Trade union report says it’s time to re-evaluate economic reformWorld Bank policies maybe hurting Yemen? [Archives:2003/685/Business & Economy]

November 13 2003

Mahyoub Al-Kamaly
Yemen’s economic reforms that have come from policy slated by the World Bank for the past eight years have hurt the country just as much as helped it, according to a study by a committee from trade unions.
The report says while job opportunities have been provided by some projects, the privatization of public institutions has also led to higher unemployment.
The study notes that unemployment in Yemen has risen from 25% in 1995 to around 37% in 2003.
Yemen’s economic reforms have been associated with setting up a strategy for the alleviation of poverty, they’ve actually created a social imbalance, and the study says that more than 34% of the population is now under the line of poverty.
The study has also affirmed that the real values of wages have retreated to just one-quarter of their value in 1990, and as a result the middle class has suffered, and the rate of variance between the rich class and majority of the poor is now deeper.
The study indicated that 20 per cent of the population possesses 49 per cent of the volume of the social gross domestic product, and 20 per cent of the poor possesses six per cent of the social gross domestic product.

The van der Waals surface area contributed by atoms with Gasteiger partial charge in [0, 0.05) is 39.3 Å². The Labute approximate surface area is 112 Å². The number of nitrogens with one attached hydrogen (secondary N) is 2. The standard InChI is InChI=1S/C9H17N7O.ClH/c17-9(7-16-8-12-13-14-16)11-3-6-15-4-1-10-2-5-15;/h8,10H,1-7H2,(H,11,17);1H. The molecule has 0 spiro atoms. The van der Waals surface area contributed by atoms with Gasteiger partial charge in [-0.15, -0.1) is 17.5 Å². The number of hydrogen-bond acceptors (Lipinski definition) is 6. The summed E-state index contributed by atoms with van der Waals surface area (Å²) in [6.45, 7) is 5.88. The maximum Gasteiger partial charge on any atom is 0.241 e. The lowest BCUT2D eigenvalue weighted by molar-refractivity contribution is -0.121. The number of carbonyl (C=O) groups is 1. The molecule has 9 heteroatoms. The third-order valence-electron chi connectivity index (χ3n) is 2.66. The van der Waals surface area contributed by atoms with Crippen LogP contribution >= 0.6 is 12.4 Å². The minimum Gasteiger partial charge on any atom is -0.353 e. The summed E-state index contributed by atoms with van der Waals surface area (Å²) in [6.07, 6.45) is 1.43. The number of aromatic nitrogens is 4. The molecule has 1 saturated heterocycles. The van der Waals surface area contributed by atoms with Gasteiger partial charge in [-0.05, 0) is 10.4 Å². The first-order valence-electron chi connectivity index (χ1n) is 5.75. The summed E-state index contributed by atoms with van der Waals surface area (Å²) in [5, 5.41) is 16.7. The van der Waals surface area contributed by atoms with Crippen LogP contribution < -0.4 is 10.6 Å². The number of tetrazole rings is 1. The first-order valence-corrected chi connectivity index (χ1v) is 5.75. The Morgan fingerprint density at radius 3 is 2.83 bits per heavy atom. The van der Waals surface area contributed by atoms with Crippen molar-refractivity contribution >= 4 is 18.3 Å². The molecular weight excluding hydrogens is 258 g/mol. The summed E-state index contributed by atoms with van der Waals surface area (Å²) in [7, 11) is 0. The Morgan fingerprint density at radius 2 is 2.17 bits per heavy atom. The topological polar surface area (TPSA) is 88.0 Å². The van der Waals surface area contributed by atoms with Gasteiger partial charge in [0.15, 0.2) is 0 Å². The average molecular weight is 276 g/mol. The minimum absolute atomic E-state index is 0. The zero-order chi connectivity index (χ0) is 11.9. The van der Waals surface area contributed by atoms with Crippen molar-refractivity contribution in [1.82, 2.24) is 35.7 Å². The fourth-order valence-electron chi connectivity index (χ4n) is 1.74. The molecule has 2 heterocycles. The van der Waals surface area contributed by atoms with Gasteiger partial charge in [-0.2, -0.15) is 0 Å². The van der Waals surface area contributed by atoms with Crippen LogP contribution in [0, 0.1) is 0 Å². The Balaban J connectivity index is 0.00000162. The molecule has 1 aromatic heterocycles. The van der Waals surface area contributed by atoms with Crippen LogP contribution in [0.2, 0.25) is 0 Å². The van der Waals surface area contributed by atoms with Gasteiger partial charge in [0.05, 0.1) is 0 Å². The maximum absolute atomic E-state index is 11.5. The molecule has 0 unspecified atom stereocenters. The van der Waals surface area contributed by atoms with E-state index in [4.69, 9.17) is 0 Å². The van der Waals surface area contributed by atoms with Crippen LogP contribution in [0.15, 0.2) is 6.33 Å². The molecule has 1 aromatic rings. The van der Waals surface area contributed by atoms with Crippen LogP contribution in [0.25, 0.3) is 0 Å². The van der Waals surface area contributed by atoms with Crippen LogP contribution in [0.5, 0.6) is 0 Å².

The study pointed out that policies of the WB have resulted in economic recession in a manner that makes it hard to move towards recovery.
The study has also drawn the attention to administrative reforms in Yemen, supported by the WB, which focus on lowering of the work force in the administrative and economic sectors of the state, without paying attention and taking into account to the efficiency, performance, productivity and criteria and specifications for occupying jobs.
The study recommended the necessity of directing some of the loans of the WB to financing projects of vocational training and continued education and also the need to deal with poverty and unemployment.
The recommendations also have urged the giving of the labour market and the labour force the biggest attention through providing job opportunities for the youth and development of woman’s capabilities and incorporating her with labour.
The recommendations also called for the reforming of the educational system, attracting more investment and activating the banks’ role for encouraging savings and directing them towards development.
The study called for drawing up a new policy for giving loans to projects, including small ones, in order to lessen challenges of need and poverty in the country.
The study concluded that the WB policies need to be reconsidered, as they are not helping with unemployment or poverty reduction.